Empirical Evidence from China
1. Auflage 2019,
250 Seiten, Kartoniert, Paperback, Format (B × H): 148 mm x 210 mm, Gewicht: 351 g
Verlag: Springer International Publishing
Magni New Perspectives of Profit SmoothingIn a first approximation, profit may seem like a simple and intuitive concept, but the definition is not limited to a single conceptual category. Analysis of the definition and role of profit must be implemented with a study at the corporate level. This book discusses the phenomenon of profit smoothing, implemented by management, which aims to maintain a constant flow of profit over time. On an operational level, the phenomenon of profit smoothing analyses and determines the correlation existing between a shock to a variable at the corporate level and the relationship between this shock and profit.
This book discusses the main reasons, at the strategic level, of the phenomenon of profit smoothing and summarizes this into three groups. Firstly, the functionality of this phenomenon for corporate management is to transmit to the external environment, and especially to external investors, a business reality devoid of crisis and imbalances. Secondly, this initial motivation engages basically the second. In fact, levelling the trend of profit from year to year, top management can reduce the risk perceived from the outsiders and as from the company’s insiders. Thirdly, this justification is related to the stability of the flow of dividends. Profit smoothing places great emphasis on the phenomenon of dividends. It should be note how in fact the profit smoothing is used to keep the expectations of shareholders profit from one period to another.
This book is focused on the profit smoothing and, in particular, how this phenomenon is established in developing-economies like the Chinese one, and will be of interest to academics, researchers, and students of corporate finance.
Weitere Infos & Material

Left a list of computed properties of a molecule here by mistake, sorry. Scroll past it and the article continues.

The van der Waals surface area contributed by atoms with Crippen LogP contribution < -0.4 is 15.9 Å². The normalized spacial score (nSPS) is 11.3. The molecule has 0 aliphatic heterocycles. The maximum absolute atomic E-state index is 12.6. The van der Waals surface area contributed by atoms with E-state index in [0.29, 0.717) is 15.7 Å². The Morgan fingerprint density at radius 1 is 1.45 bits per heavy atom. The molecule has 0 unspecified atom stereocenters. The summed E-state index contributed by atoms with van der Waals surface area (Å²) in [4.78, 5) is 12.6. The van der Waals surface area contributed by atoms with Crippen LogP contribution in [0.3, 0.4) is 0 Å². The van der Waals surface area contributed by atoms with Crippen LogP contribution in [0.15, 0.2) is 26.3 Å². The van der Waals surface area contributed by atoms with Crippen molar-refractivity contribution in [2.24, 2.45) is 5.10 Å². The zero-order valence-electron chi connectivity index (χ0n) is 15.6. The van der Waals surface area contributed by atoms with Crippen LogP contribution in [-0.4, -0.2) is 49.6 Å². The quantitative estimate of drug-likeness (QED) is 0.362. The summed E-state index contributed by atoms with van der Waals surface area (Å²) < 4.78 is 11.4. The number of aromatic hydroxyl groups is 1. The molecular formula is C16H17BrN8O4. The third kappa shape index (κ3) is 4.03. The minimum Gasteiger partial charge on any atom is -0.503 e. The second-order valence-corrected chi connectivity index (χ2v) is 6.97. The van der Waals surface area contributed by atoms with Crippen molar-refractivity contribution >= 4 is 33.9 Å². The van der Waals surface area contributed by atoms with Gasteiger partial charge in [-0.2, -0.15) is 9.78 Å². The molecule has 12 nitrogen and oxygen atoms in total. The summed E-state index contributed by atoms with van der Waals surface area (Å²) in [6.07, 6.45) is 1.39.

CONTENTS 1. Chapter 1. Theory of Profit1.1 Profit in traditional argumentation way1.1.1 Classical economist's thinking1.1.2 Arguments of the neoclassical economic view220.127.116.11 Alfred Marshall. Short and long-term18.104.22.168 Equilibrium characteristics1.2 Economic governance of the firm1.2.1 Distributive and productive logic1.2.2 Governance structure and transaction cost1.2.3 Definition model of the governance structure: Williamson's View1.2.4 Re-discussing Williamson's Model1.2.5 Markets Served1.2.6 Interdependence Between Production and Commercialization Strategies 2. Chapter 2. Profit impact in Business Vision2.1 The concept of profit in business vision2.1.1 Profit and profitability2.1.2 Profit as a business objective2.1.3 Problems in maximizing profit as a business goal2.1.4 Theoretical settings for the purpose of the enterprise2.2 Profit as a negotiable income2.2.1 Ricardian return, Paretian rent and monopolistic annuities2.2.2 Entrepreneurial Rents Theory2.2.3 Managerial Rents Model2.2.4 Rent Appropriation Theory2.3 From profit to value creation and sharing2.3.1 Stakeholder views2.3.2 Shareholder views 3. Chapter 3. Smoothing and Earnings Management Policies3.1 Smoothing3.1.1 Capital Market22.214.171.124 Stock Market126.96.36.199 Banking System3.1.2 Governance3.2 Real earnings management policies3.2.1 Earnings management policies based on end-of-period valuations3.2.2 Income smoothing policies3.2.3 Big Bath earnings management3.2.4 Income minimization and income maximization policies3.2.5 Underlying reasons for the implementation of financial statement policies 4. Chapter 4. Towards a definition of Profit Smoothing4.1 Income Smoothing4.1.1 Approaches to the study of income smoothing188.8.131.52 Classical Approach184.108.40.206 Income Variability Approach220.127.116.11 Dual Economy Approach4.1.2 When Insiders know more than Outsiders4.1.3 Income Smooth Attributes4.1.4 Classification of Firms into Smoothers Categories4.1.5 Accounting techniques for smoothing18.104.22.168 Motivation of income smoothing22.214.171.124 Gross Revenue Manipulation126.96.36.199 Inventory Accounting4.2 Profit Smoothing and Corporate Finance4.2.1 Profit's strategic reasons4.2.2 Gordon's model related to managerial goals4.2.3 Culture of extra profit as a threat to the shareholder value 5. Chapter 5. Why China? 5.1 Introduction5.2 China's development: a powerful imperialist pole emerges5.2.1 Chinese development5.2.2 Development's reasons5.2.3 China in the world market5.2.4 Economic and global issues5.2.5 Political implications of Chinese development5.3 Chinese Financial System5.3.1 Importance of the financial structure5.3.2 Gradual reform of the Chinese financial system 5.3.3 Evolution of the financial structure in China5.3.4 Problems with the structure of the Chinese financial system5.4 Corporate governance and development of Chinese Financial Economy5.4.1 The "public-private" business structure in China5.4.2 Conclusion on the Chinese system 6. Chapter 6. Empirical analysis of Profit Smoothing6.1 Empirical study on accounting and financial data6.2. Empirical Review6.2.1 Profit Smoothing Hypothesis6.2.2 Smoothing Criterion and detecting approaches6.3 Methodology of research6.3.1 Dataset and Data Collection6.3.2 Variables6.3.3 Model6.4 Results6.4.1 Descriptive analysis6.4.2 ANOVA test: General effects6.4.3 Profit Smoothing and sign of demand shock6.4.4 Firms' Size and Profit Smoothing6.4.5 Profit smoothing: sectorial breakdown 7. Chapter 7. Management behavior and Profit Smoothing. Implications of the study7.1 Country breakdown analysis7.2 Summary of results and investigation on the phenomenon 7.3 Conclusive remarks on the Profit Smoothing phenomenon